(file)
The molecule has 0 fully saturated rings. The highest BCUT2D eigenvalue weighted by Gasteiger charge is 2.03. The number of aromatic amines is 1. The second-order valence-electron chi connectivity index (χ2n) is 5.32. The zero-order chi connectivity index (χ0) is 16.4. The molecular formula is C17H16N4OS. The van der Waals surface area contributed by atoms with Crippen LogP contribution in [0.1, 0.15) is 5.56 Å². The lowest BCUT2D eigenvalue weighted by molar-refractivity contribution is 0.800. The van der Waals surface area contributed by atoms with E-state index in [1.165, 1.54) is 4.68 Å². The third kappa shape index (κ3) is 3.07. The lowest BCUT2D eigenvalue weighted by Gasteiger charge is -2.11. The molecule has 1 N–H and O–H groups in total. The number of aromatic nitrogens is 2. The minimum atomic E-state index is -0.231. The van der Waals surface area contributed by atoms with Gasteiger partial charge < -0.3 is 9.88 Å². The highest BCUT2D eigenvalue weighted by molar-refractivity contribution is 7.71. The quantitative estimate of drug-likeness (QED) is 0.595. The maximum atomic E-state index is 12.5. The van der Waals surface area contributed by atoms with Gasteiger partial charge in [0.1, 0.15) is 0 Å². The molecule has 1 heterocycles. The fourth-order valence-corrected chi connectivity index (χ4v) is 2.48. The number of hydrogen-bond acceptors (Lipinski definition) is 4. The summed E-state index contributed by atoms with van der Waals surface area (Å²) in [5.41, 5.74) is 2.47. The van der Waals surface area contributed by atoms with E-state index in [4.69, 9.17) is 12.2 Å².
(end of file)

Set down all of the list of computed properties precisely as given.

The molecule has 0 fully saturated rings. The highest BCUT2D eigenvalue weighted by Gasteiger charge is 2.03. The number of aromatic amines is 1. The second-order valence-electron chi connectivity index (χ2n) is 5.32. The zero-order chi connectivity index (χ0) is 16.4. The molecular formula is C17H16N4OS. The van der Waals surface area contributed by atoms with Crippen LogP contribution in [0.1, 0.15) is 5.56 Å². The lowest BCUT2D eigenvalue weighted by molar-refractivity contribution is 0.800. The van der Waals surface area contributed by atoms with E-state index in [1.165, 1.54) is 4.68 Å². The third kappa shape index (κ3) is 3.07. The lowest BCUT2D eigenvalue weighted by Gasteiger charge is -2.11. The molecule has 1 N–H and O–H groups in total. The number of aromatic nitrogens is 2. The minimum atomic E-state index is -0.231. The van der Waals surface area contributed by atoms with Gasteiger partial charge < -0.3 is 9.88 Å². The highest BCUT2D eigenvalue weighted by molar-refractivity contribution is 7.71. The quantitative estimate of drug-likeness (QED) is 0.595. The maximum atomic E-state index is 12.5. The van der Waals surface area contributed by atoms with Gasteiger partial charge in [0.1, 0.15) is 0 Å². The molecule has 1 heterocycles. The fourth-order valence-corrected chi connectivity index (χ4v) is 2.48. The number of hydrogen-bond acceptors (Lipinski definition) is 4. The summed E-state index contributed by atoms with van der Waals surface area (Å²) in [5.41, 5.74) is 2.47. The van der Waals surface area contributed by atoms with E-state index in [4.69, 9.17) is 12.2 Å².